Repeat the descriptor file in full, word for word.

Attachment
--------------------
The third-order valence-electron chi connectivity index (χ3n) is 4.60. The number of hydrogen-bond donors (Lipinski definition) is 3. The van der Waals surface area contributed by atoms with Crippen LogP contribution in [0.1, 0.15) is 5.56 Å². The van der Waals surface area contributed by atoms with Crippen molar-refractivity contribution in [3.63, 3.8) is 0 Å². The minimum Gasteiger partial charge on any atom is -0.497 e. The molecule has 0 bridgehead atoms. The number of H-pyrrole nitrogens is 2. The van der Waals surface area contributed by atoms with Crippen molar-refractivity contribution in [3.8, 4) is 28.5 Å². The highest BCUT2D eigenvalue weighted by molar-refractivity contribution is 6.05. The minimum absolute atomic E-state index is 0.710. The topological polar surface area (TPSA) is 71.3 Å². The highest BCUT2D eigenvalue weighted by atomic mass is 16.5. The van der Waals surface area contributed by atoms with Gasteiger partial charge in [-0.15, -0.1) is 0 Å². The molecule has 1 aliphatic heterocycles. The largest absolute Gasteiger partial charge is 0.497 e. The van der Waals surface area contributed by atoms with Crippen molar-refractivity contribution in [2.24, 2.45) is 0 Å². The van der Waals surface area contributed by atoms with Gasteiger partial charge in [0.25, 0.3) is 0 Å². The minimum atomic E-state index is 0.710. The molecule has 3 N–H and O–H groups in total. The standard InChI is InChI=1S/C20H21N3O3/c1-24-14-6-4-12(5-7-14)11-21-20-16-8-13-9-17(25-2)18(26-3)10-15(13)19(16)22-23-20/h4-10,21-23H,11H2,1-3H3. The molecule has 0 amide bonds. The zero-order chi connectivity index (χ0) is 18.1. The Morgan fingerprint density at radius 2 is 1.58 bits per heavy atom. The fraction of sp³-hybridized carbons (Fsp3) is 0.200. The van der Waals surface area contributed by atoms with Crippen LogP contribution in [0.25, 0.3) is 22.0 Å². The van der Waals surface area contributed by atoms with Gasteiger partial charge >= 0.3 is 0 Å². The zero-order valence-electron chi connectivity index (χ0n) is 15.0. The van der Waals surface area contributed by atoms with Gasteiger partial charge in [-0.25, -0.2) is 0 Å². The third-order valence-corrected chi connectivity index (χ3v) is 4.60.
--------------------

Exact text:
The third-order valence-electron chi connectivity index (χ3n) is 4.60. The number of hydrogen-bond donors (Lipinski definition) is 3. The van der Waals surface area contributed by atoms with Crippen LogP contribution in [0.1, 0.15) is 5.56 Å². The van der Waals surface area contributed by atoms with Crippen molar-refractivity contribution in [3.63, 3.8) is 0 Å². The minimum Gasteiger partial charge on any atom is -0.497 e. The molecule has 0 bridgehead atoms. The number of H-pyrrole nitrogens is 2. The van der Waals surface area contributed by atoms with Crippen molar-refractivity contribution in [3.8, 4) is 28.5 Å². The highest BCUT2D eigenvalue weighted by molar-refractivity contribution is 6.05. The minimum absolute atomic E-state index is 0.710. The topological polar surface area (TPSA) is 71.3 Å². The highest BCUT2D eigenvalue weighted by atomic mass is 16.5. The van der Waals surface area contributed by atoms with Gasteiger partial charge in [-0.15, -0.1) is 0 Å². The molecule has 1 aliphatic heterocycles. The largest absolute Gasteiger partial charge is 0.497 e. The van der Waals surface area contributed by atoms with Crippen molar-refractivity contribution in [2.24, 2.45) is 0 Å². The van der Waals surface area contributed by atoms with Gasteiger partial charge in [0.25, 0.3) is 0 Å². The minimum atomic E-state index is 0.710. The molecule has 3 N–H and O–H groups in total. The standard InChI is InChI=1S/C20H21N3O3/c1-24-14-6-4-12(5-7-14)11-21-20-16-8-13-9-17(25-2)18(26-3)10-15(13)19(16)22-23-20/h4-10,21-23H,11H2,1-3H3. The molecule has 0 amide bonds. The zero-order chi connectivity index (χ0) is 18.1. The Morgan fingerprint density at radius 2 is 1.58 bits per heavy atom. The fraction of sp³-hybridized carbons (Fsp3) is 0.200. The van der Waals surface area contributed by atoms with Crippen LogP contribution in [0.25, 0.3) is 22.0 Å². The van der Waals surface area contributed by atoms with Gasteiger partial charge >= 0.3 is 0 Å². The zero-order valence-electron chi connectivity index (χ0n) is 15.0. The van der Waals surface area contributed by atoms with Gasteiger partial charge in [-0.25, -0.2) is 0 Å². The third-order valence-corrected chi connectivity index (χ3v) is 4.60.